By Damien Newton, September 4, 2013
“I never see people ride on the existing bike lane, why should we extend it?”
“The census shows that less than 1% of people bicycle, even if a new bike lane doubles the amount of people biking, it’s not worth losing a travel lane/parking lane.”
“Nobody walks in my neighborhood.”
As advocates, you are likely to hear some version of each of these comments. In people’s desperation to cling to their car culture, it seems car culture warriors will trot out the same tired arguments, no matter how often they are beaten down.
But you know what never loses and argument? Data. Cold hard facts are the best answer to conjecture. And the best data comes from the data we collect ourselves.
“This bicycle and pedestrian count is a massive undertaking, requiring 450 volunteers for 900 hours of counting. But the data is worth the effort,” explains Eric Bruins with the Los Angeles County Bicycle Coalition. “Because of the counts in 2009 and 2011, we know that bicycling increased 32% during that time generally, and 101% at locations that added new infrastructure. There have been over 150 miles of new bikeways added since the last count, making this year’s count critical for measuring the effectiveness of those investments.”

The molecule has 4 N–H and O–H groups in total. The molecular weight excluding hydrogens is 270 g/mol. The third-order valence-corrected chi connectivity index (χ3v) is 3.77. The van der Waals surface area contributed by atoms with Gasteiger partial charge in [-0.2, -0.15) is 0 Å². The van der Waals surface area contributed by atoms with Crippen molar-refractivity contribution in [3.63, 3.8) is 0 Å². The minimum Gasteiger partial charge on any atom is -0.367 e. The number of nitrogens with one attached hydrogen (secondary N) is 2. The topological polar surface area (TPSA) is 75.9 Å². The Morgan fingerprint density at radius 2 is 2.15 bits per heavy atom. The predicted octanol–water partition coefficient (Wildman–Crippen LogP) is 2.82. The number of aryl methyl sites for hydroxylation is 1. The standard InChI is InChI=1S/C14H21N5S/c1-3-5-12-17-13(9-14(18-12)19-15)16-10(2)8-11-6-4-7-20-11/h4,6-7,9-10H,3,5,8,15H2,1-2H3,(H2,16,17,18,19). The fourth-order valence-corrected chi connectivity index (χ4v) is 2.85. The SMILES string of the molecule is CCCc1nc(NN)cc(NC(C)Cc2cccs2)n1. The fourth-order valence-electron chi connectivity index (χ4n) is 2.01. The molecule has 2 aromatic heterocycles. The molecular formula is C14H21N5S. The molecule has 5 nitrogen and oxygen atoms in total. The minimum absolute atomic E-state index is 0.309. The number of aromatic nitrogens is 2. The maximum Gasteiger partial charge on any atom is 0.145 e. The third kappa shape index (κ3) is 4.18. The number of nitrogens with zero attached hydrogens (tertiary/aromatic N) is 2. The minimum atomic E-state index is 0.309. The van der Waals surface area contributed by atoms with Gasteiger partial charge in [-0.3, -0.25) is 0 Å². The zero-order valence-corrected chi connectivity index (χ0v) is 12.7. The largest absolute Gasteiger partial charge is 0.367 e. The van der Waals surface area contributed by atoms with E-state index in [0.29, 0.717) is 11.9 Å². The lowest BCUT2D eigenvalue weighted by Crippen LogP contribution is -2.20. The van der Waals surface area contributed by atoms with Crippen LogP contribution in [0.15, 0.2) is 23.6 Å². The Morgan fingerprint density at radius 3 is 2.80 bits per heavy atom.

For the 5th time, the LACBC is doing the work that the City of Los Angeles should be doing and holding a series of bicycle and pedestrian counts next week. This year, Los Angeles Walks is joining them, for a truly multi-modal event. While the counts are next week, volunteers need to go through a short training course being held tonight, tomorrow night or Saturday.
“In a city that counts cars every day, we need to ensure people walking, biking and catching transit are counted as well,” explains Deborah Murphy, the founder and executive director of Los Angeles Walks. “We see the massive volunteer undertaking of the 2013 City of LA Bicycle and Pedestrian Count as an example of how much residents in the City of LA care about creating a city that is safer and more inviting for people to be able to walk, bicycle, and use transit to meet their daily needs.”
Both trainings and counts will take place in all corners of the city. The city has built and painted 150 miles of bike infrastructure in the past three years, and this year’s counts are crucial to show how that investment is paying off.